Homily: Easter 4 – Good Shepherd Sunday

Text: John 10:1-10

In the name of the +Father, and of the Son, and of the Holy Spirit. Amen.

Two sheep were standing in a field.

“Baaaa” said one.

“Bother” said the other one, “I was going to say that!”

It was only last week when I got an email from a lady whom I had married, I think in my first year here. “Well now that lambing is finally over, we can start to think about our daughter’s baptism…”

For a city boy like myself, and I suspect for many of you, I find it hard to make grasp the reality of this Good Shepherd Sunday simply because unlike many others of you in this beautiful part of Devon, I have no farming experience. Sheep simply do not enter into my mindset, and perhaps yours either: what do we in Woolwell or Glenholt or Southway know of sheep other than when espied from a distance on the moorside?  So to fully understand the significance of our Gospel this morning, we need to get closer to some country ways.

We often think of Shepherds as people who drive sheep, from the rear with their snarling but canny sheepdogs, pushing the flock of sheep to where the Shepherd wishes them to go: to safety, or to the market or even the abattoir. I recall watching on holiday once a demonstration of shepherding. One man and his dog, a whistle and a large field, it was amazing to see man and dog working together as one to guide and drive these sheep. My dog Ruby (a German Shepherd no less) could only aspire to be so obedient, God bless her…

However, it would be quite incorrect for us to assume that when Christ spoke of being a shepherd, and we in the language of Psalm 100 as the sheep of his pasture, he was thinking of driving us poor creatures to where we didn’t want to go. That is a metaphor for the west, and the modern age, not the Middle East at the time of Our Lord.

Out there, a shepherd does not have the advantage of a sheepdog, and so rather than driving his sheep forward, from the rear, a shepherd leads his flock, leads from the front. Indeed, the text of the Gospel makes explicit reference to this:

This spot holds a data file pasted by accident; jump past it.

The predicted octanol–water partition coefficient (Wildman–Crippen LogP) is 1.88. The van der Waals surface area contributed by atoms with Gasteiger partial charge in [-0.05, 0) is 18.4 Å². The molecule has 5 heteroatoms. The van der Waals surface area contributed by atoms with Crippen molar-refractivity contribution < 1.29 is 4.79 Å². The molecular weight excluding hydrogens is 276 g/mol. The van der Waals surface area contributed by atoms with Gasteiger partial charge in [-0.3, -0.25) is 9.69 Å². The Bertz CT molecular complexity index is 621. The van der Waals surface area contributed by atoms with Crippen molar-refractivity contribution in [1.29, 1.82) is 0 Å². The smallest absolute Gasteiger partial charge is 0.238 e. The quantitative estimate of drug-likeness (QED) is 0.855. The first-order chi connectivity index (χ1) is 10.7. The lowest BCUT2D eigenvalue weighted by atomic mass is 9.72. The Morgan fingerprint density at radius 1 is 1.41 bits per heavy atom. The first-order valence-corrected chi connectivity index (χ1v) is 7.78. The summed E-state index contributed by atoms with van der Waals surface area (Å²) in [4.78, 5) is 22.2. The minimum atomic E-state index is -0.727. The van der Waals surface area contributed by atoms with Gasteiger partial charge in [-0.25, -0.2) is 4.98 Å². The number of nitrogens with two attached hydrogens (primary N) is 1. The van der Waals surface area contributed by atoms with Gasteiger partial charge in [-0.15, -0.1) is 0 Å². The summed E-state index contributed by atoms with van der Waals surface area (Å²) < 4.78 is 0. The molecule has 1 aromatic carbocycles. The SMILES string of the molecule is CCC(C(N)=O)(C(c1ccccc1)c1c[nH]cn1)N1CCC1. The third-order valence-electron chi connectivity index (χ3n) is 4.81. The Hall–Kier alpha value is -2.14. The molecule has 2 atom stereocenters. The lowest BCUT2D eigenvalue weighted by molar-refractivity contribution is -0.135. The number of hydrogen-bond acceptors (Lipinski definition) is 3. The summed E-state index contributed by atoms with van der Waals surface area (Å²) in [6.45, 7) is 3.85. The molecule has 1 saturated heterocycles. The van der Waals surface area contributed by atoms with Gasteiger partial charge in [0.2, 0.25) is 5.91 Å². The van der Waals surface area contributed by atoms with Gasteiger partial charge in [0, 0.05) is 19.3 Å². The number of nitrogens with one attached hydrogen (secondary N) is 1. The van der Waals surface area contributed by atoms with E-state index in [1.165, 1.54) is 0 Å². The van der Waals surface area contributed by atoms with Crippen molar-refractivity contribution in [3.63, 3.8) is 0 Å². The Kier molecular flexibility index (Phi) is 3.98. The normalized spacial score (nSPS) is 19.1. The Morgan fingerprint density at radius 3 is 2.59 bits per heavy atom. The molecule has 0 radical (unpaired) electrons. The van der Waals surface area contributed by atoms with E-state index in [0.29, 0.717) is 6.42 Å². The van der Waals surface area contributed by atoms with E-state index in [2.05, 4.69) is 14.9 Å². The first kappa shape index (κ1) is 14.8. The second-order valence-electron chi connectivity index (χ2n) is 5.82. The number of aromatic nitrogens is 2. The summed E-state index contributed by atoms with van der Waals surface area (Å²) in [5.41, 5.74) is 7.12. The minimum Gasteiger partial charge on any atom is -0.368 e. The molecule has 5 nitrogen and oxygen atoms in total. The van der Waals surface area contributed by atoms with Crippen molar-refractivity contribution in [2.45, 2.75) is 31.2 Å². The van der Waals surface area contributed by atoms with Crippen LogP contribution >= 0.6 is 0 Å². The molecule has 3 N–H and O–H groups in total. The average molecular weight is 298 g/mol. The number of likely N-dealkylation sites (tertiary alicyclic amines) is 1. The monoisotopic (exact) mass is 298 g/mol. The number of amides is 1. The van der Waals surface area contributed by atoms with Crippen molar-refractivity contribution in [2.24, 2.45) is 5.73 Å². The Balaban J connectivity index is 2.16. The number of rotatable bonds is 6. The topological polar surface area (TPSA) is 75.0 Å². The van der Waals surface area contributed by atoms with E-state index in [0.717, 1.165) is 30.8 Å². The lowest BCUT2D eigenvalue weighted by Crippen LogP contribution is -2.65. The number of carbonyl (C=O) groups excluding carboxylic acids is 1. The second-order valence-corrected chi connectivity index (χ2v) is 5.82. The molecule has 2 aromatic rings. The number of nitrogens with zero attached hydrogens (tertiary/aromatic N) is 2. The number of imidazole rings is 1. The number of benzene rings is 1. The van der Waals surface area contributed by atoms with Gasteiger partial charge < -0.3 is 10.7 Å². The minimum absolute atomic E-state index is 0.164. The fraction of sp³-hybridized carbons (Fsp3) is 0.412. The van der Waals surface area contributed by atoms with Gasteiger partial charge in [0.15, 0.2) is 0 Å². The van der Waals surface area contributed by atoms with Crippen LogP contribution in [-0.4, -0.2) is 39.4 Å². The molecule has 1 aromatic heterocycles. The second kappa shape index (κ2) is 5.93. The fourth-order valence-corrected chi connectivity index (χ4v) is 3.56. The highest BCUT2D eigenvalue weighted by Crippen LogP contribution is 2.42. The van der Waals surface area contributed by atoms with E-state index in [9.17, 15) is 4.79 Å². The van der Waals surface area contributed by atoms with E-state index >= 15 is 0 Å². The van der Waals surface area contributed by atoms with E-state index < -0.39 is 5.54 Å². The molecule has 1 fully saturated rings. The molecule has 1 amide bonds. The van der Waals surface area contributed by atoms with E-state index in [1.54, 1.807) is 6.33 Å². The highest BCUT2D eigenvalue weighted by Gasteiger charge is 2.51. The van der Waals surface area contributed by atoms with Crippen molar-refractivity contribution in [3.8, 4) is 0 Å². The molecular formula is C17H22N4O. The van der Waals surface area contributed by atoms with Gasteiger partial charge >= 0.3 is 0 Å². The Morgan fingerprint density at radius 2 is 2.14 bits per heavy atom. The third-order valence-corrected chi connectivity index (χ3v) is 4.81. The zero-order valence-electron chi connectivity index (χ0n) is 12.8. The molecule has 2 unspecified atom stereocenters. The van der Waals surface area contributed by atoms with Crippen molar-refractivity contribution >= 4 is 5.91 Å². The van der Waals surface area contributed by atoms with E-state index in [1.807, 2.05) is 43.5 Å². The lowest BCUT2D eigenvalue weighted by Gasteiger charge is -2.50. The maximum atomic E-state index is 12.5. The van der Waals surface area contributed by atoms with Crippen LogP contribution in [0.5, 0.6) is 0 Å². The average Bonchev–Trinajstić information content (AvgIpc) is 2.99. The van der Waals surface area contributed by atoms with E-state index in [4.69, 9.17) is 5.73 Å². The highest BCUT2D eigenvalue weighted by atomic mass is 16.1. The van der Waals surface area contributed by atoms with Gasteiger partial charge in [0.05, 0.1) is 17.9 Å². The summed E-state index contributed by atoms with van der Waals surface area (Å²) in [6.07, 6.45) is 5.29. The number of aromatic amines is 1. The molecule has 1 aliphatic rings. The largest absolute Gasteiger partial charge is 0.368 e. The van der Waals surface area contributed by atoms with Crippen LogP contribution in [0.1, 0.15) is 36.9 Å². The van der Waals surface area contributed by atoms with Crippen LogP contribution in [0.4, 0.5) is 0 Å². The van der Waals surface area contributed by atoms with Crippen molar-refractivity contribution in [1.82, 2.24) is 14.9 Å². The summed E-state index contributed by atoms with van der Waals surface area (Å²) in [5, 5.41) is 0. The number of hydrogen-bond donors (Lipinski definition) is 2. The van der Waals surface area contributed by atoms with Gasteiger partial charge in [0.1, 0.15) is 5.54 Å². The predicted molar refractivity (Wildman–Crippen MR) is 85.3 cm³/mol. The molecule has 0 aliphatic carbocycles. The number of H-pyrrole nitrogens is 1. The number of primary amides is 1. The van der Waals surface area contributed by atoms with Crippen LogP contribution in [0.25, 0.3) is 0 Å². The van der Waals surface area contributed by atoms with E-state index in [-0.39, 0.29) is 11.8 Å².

“The sheep hear his voice, one by one he calls his own sheep and leads them out. He goes ahead of them and the sheep follow because they know his voice”

With this metaphor in mind, we can see the role of Christ much more clearly: to lead us towards God, not to drive us; to guide and inspire, protect and save rather than to coerce, bully or harass.

The Good Shepherd is a challenging illusion. We tend to think of Shepherds as being part of the biblical scene, as they are referred to frequently by Christ; they were witnesses of his birth, we recall. We grace them perhaps with the dignity of the working man, and see them as perhaps a representative of us, the common people.

That is, however, not how the original hearers of Christ’s words would have interpreted them. Shepherds were required to spend long periods of time away from their homes. They lived uncomfortable lives in the semi-wilderness confronted by the dangers of wolves and thieves. They did not have the luxury of a day off, and so Shepherds were seen as disreputable and scandalous because they had to break the Sabbath Law. We have lost our awareness of how scandalous it would be for Christ to liken himself to one who broke the Sabbath – would Christ today say “I am the Good Prostitute?” – would we be equally scandalised by such a suggestion? That sounds outrageous doesn’t it? It would have had the same impact in the first century.

And yet, time and time again God proves to us that his ways are not our ways, and many of our concepts of scandal are misplaced. King David was a shepherd: a loyal, good and effective shepherd as well if his prowess with the slingshot was anything to go by. His descendant, Our Lord identifies himself with the scandalised, he was revealed to these poor-quality Jews at his birth, and uses them to teach us something very significant about his mission.

Christ, of course, was frequently the subject of scandal: he ate with sinners as well as likening himself to them, and he died a criminal’s death. The lamb of God is not an image of a pastoral ideal, but the image of a sacrificial victim – the lambs sacrificed for the Passover on the night we call Maundy Thursday.

For Christ be the Good Shepherd to us, we need to accept being his sheep. Today is also Vocation Sunday; a day when we pray not only for vocations to the sacred priesthood or the religious life, although that is both necessary and welcome. We pray for the discernment of a vocation for all of us, to respond to God’s call to be whatever he leads us to. The Good Shepherd has a vocation in mind for all of us, a ministry for us all to perform, a response to Him as one of his flock.

When we think of vocation, we usually focus on priesthood, on the religious life. But what about the other vocations that being a Christian is all about. What about visiting that otherwise lonely elderly person. What about enabling a harassed single mum have an afternoon to herself. What about the friendly smile to the disaffected youth on the street corner? These are all part of our vocation as Christians and vocations that we can all aspire to.

In participating in God’s holy sacraments at this altar, and doing God’s work here on earth, building the kingdom of God, we are responding to his call, the lead of the Good Shepherd: our vocation as Christians is to be the Sheep of God’s pasture – to follow where he leads us, to be protected from harm by him, to be nourished through him, to join with him as one body.

There can be no greater vocation: the vocation to be a Christian, to be a sheep for the lamb of God.

Amen.